Eight Liberal Union members attended the national convention of Americans for Democratic Action in Chicago last week and successfully sponsored a policy in favor of letting any student group form a club, regardless of political views.
Fred Wyle '51, HLU member sitting as proxy for a North Carolina delegation, brought up the proposal that student groups should be free from political restrictions. The HLU delegation backed Wyle's proposal vigorously, according to Herbert S. Levine '50, Liberal Union President.
During the "heated" discussion, the delegation insisted that students are smart enough to resist the influence of organizations advocating un-American ways, but should be allowed to hear and understand all political views. The suggestion was accepted as ADA policy after considerable pushing by the HLU delegation, Levine said.
Previously in the meeting, the ADA adopted a policy of complete academic freedom for teachers. This question was also supported by the HLU. "Should communists be allowed to teach?" was the basic problem, and when the policy was finally set it averred that teachers should be judged solely on academic ability, that they should be completely free in other connections, and that they should bear no guilt through their associations.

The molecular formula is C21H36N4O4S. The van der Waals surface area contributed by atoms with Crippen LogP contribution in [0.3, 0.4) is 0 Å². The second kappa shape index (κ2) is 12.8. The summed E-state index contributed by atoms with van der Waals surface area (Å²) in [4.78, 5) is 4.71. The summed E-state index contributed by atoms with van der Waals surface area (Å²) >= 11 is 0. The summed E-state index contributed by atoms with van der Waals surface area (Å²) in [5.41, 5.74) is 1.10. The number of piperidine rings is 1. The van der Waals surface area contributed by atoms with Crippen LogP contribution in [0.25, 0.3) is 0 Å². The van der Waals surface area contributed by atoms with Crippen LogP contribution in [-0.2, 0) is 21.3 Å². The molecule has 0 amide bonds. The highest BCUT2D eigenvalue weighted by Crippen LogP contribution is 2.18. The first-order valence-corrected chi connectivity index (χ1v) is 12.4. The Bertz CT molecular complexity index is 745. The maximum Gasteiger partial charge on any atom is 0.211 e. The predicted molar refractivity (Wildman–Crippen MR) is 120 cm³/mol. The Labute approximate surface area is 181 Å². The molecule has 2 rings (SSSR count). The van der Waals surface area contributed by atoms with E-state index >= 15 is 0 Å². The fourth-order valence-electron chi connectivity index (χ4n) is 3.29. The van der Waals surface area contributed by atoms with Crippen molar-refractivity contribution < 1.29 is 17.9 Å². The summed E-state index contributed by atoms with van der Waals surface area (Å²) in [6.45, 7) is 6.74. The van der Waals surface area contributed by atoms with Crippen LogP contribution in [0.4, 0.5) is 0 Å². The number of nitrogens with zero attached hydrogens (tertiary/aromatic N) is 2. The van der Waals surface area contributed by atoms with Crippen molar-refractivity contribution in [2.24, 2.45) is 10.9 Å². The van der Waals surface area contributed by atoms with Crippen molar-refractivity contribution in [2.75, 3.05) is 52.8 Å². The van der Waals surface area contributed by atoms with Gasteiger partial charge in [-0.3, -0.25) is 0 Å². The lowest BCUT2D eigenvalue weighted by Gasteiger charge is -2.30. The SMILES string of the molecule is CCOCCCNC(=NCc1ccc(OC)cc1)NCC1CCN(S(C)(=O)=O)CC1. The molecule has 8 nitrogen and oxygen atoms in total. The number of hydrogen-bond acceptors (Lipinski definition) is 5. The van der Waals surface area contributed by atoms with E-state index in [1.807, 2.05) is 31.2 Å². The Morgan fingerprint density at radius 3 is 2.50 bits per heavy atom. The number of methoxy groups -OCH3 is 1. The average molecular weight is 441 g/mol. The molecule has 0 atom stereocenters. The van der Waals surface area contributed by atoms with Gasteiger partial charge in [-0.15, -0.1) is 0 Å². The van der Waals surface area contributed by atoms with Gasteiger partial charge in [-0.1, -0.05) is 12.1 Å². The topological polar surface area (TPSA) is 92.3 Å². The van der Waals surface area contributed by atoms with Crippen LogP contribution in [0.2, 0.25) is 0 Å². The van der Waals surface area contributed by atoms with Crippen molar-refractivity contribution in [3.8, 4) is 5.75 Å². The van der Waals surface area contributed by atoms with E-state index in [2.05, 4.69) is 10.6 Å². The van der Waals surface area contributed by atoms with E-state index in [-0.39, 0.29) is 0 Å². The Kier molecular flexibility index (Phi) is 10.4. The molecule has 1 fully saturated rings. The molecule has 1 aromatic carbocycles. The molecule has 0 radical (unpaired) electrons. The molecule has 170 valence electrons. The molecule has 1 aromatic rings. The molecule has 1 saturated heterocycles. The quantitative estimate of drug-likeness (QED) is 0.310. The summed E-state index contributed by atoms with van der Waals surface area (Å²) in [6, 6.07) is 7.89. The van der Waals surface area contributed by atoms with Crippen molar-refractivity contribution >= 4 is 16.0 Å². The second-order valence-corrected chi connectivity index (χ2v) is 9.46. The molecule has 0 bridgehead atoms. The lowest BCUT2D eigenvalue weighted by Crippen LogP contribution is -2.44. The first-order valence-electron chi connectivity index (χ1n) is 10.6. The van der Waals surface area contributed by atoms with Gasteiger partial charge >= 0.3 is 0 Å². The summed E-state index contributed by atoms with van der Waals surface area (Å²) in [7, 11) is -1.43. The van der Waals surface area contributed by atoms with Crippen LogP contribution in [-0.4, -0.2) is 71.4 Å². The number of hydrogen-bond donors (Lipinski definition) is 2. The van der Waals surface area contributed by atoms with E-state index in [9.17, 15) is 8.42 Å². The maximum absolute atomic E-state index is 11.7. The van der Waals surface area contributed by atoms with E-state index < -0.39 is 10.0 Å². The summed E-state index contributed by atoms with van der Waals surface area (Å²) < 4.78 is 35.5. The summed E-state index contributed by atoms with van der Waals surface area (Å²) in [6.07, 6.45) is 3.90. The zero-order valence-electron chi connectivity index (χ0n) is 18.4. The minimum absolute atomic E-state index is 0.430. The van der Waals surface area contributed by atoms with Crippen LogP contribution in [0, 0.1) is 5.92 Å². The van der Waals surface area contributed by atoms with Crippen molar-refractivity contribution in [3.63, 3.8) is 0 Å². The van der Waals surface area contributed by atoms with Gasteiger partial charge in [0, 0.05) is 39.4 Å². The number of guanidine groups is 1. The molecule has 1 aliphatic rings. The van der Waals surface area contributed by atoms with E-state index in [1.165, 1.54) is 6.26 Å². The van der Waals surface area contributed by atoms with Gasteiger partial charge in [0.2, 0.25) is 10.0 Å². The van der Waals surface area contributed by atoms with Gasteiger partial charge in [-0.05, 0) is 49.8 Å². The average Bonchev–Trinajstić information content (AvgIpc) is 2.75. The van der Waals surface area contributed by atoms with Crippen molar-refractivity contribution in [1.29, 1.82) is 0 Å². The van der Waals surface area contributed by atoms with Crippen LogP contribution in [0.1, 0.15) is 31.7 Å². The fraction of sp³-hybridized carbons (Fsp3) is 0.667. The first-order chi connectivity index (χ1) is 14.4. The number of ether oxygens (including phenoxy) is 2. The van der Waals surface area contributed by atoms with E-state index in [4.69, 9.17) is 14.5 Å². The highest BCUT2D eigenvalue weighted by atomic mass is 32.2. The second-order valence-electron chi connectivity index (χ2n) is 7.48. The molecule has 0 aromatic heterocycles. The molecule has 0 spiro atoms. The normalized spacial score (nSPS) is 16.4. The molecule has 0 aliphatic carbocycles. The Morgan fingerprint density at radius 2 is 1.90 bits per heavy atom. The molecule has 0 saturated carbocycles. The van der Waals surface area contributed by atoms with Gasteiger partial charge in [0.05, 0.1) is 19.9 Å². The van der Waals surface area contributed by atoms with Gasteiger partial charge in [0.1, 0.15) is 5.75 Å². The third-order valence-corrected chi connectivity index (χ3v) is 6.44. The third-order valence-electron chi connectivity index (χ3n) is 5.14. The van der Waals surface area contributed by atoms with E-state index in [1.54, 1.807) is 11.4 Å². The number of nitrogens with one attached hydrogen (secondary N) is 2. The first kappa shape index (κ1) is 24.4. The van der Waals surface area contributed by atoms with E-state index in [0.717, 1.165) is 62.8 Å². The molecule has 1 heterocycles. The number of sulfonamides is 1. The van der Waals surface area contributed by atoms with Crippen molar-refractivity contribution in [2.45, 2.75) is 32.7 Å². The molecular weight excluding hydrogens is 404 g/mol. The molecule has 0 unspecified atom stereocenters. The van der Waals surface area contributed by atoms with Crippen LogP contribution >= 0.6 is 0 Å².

Official delegates at the convention last Friday, Saturday, and Sunday were: Thomas R. Brooks '50, C. William Chastain '52, Donald M. Gish '50, President Levine, and Robert A. Levine '50. Three other HLU members who were proxy delegates for other schools were Lionel Jaffee '50, Irwin R. Karassik '50, and Wyle.
HLU is connected with the ADA through the Students for Democratic Action, of which it is the largest chapter.
Harvard teachers who were active at the convention include John T. Dunlop, associate professor of Economics; Alvin H. Hansen, Lucius N. Littauer Professor of Political Economy; Seymour E. Harris '20, professor of Economics; and Arthur M. Schlesinger Jr. '38, associate professor of History.